• Birth experiences for women and job satisfaction for midwives to be improved
  • Greater rates of normal birth and a decrease in unnecessary intervention rates to be achieved.

It’s not a coincidence that you don’t see women’s goals and desires on that list. The Campaign was not about making normal birth available to those who wanted it; it was never about normalizing unmedicated vaginal birth. The Campaign was always about forcing it on women who didn’t want it ostensibly for their own good; it was all about making unmedicated vaginal birth normative.

The theology of breastfeeding and the theology of normal birth bear a striking similarity to the theology of Puritanism; both recognize only one world view and seek to impress that view on everyone else. Therefore, it is instructive to look at what happened to the Puritans.

For a time Puritanism was the official religion, indeed the only religion allowed. Ultimately, however, the Puritans were forced to give way to other forms of Protestantism as their members came to the American colonies. Puritanism itself fragmented into a variety of sects. In other words, while Puritans remained free to practice their religion, those who did not want to be Puritans were also free to pursue their beliefs.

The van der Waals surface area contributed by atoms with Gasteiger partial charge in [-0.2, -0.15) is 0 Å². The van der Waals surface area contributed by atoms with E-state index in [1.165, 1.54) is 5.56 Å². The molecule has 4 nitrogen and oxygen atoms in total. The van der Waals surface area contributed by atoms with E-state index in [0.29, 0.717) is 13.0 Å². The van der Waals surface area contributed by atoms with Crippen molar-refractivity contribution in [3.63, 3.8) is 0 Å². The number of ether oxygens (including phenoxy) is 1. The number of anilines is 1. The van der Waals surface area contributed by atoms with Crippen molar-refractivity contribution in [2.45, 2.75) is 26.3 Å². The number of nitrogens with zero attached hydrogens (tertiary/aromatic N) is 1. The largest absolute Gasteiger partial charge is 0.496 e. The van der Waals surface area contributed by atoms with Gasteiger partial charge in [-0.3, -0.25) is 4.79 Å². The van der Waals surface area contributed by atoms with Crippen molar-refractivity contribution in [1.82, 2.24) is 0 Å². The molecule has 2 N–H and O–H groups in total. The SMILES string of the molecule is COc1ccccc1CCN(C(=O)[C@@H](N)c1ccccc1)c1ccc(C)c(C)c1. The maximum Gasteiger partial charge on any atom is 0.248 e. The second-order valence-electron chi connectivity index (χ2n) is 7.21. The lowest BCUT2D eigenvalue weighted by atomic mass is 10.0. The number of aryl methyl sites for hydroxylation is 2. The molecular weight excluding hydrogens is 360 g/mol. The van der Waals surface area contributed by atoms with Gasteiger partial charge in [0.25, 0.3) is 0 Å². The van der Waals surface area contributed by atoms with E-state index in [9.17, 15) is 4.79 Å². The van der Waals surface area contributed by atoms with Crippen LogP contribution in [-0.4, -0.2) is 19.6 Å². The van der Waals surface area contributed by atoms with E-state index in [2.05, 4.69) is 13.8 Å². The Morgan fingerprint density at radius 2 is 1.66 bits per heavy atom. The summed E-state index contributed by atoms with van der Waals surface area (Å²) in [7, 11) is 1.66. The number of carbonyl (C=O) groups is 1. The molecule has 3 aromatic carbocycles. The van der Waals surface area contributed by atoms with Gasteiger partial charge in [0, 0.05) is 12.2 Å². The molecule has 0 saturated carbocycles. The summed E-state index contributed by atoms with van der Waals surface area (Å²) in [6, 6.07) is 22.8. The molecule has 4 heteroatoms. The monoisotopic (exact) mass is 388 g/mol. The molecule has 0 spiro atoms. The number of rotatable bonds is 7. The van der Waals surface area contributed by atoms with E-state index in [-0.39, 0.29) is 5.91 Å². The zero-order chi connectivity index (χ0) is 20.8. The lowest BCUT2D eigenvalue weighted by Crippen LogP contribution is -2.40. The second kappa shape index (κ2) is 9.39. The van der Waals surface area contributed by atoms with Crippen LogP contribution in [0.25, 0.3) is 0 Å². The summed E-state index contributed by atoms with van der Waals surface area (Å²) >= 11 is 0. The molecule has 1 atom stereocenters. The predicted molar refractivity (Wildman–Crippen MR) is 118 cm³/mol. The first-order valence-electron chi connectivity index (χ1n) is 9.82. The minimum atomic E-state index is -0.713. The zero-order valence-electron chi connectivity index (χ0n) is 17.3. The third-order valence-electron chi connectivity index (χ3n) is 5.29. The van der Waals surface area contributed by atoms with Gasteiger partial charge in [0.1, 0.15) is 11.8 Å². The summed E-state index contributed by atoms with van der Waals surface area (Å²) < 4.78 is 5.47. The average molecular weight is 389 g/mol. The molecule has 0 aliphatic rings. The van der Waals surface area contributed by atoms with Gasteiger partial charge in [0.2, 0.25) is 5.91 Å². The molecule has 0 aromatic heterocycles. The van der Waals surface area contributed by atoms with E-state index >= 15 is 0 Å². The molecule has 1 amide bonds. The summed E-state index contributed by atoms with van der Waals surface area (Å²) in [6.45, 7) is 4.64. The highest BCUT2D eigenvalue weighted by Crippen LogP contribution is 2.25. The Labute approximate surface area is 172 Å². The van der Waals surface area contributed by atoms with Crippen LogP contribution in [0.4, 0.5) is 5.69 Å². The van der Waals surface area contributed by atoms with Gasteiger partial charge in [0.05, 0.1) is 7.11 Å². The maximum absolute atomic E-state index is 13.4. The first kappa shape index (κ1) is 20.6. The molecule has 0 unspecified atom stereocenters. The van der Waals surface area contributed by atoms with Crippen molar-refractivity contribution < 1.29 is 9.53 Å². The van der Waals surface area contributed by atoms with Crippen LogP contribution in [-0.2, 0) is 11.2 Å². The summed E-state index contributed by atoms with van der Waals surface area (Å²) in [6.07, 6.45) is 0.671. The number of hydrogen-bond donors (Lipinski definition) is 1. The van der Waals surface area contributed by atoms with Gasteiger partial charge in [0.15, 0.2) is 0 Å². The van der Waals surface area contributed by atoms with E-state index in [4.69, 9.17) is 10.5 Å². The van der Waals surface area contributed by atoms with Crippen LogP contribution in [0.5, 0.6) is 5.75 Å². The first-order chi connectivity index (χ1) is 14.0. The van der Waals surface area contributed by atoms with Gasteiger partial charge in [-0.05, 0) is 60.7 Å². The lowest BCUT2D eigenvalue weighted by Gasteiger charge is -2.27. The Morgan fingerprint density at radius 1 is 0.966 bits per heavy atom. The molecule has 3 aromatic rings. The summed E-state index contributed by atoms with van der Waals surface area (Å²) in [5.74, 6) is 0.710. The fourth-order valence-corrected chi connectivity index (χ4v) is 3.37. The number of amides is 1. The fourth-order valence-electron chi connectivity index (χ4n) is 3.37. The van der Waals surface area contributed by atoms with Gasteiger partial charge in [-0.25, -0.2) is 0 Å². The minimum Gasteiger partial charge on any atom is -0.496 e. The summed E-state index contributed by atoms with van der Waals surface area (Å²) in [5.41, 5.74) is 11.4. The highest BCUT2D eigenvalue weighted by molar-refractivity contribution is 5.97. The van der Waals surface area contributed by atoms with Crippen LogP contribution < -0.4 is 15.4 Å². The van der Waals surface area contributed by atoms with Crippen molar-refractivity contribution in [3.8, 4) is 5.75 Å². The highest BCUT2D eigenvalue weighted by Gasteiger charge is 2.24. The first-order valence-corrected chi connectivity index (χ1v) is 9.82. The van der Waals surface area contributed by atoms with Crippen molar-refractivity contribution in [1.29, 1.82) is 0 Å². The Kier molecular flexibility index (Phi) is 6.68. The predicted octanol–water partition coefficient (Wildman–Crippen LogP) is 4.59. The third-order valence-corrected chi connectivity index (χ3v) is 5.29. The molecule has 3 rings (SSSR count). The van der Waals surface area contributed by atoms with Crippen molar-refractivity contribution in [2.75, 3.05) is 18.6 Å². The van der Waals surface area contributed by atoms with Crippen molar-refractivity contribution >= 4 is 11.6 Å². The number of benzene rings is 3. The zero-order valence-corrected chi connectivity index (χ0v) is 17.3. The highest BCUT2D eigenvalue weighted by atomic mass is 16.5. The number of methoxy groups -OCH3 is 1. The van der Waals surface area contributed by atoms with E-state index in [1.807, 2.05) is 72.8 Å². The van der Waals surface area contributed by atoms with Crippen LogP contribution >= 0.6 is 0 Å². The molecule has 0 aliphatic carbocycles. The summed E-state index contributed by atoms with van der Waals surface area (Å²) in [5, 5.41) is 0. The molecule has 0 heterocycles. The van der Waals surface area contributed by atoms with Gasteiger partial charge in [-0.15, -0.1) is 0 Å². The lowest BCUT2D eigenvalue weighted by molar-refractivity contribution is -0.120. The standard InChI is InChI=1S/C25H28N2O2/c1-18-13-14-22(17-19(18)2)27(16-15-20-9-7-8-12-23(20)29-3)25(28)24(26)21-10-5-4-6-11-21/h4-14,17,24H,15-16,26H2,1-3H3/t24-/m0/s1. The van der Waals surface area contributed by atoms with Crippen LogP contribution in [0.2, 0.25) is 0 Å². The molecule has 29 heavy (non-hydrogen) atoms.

That is what will inevitably happen to natural childbirth and breastfeeding advocacy. They will remain normal and but they will not remain normative. The only question is how many babies and mothers will be harmed before we recognize that natural childbirth and breastfeeding are just two choices among other equally valid choices. Their adherents should be free to pursue their vision of what birth and infant feeding should look like without the power to force others to share their vision.

  • maidmarian555

    The thing I really struggle with is that in the UK, we readily accept that the Puritans were nuts and we were well rid. I mean, we absolutely were. They were, indeed, nuts. And yet, we’ve welcomed the normal birth policy and BFHI and breastfeeding uber alles. Historically, we literally kicked people out of the country for being too overbearing when it comes to policing our bodies but in recent years we’ve started welcoming them back. It’s ridiculous.

  • VillosaFabalis